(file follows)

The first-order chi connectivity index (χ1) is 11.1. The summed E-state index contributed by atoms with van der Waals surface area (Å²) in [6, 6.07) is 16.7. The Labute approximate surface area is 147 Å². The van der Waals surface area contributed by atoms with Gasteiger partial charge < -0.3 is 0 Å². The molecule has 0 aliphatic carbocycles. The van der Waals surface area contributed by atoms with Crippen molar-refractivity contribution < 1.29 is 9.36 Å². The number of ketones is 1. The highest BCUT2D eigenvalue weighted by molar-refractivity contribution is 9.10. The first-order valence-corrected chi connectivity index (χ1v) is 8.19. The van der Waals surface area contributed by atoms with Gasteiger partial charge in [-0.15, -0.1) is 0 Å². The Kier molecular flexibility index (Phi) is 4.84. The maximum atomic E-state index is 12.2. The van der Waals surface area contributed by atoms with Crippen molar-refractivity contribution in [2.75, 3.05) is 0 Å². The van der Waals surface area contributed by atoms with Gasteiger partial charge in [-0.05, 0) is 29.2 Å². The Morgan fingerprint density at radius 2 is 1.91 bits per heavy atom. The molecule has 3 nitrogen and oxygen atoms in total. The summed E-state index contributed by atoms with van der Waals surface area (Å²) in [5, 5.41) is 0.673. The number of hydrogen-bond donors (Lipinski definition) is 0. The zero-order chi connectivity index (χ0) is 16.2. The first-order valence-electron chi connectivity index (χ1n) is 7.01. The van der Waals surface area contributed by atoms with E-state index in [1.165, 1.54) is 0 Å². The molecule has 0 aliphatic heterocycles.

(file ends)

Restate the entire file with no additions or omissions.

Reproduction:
The first-order chi connectivity index (χ1) is 11.1. The summed E-state index contributed by atoms with van der Waals surface area (Å²) in [6, 6.07) is 16.7. The Labute approximate surface area is 147 Å². The van der Waals surface area contributed by atoms with Gasteiger partial charge < -0.3 is 0 Å². The molecule has 0 aliphatic carbocycles. The van der Waals surface area contributed by atoms with Crippen molar-refractivity contribution < 1.29 is 9.36 Å². The number of ketones is 1. The highest BCUT2D eigenvalue weighted by molar-refractivity contribution is 9.10. The first-order valence-corrected chi connectivity index (χ1v) is 8.19. The van der Waals surface area contributed by atoms with Gasteiger partial charge in [-0.15, -0.1) is 0 Å². The Kier molecular flexibility index (Phi) is 4.84. The maximum atomic E-state index is 12.2. The van der Waals surface area contributed by atoms with Crippen molar-refractivity contribution in [2.75, 3.05) is 0 Å². The van der Waals surface area contributed by atoms with Gasteiger partial charge in [-0.05, 0) is 29.2 Å². The Morgan fingerprint density at radius 2 is 1.91 bits per heavy atom. The molecule has 3 nitrogen and oxygen atoms in total. The summed E-state index contributed by atoms with van der Waals surface area (Å²) in [5, 5.41) is 0.673. The number of hydrogen-bond donors (Lipinski definition) is 0. The zero-order chi connectivity index (χ0) is 16.2. The first-order valence-electron chi connectivity index (χ1n) is 7.01. The van der Waals surface area contributed by atoms with E-state index in [1.165, 1.54) is 0 Å². The molecule has 0 aliphatic heterocycles.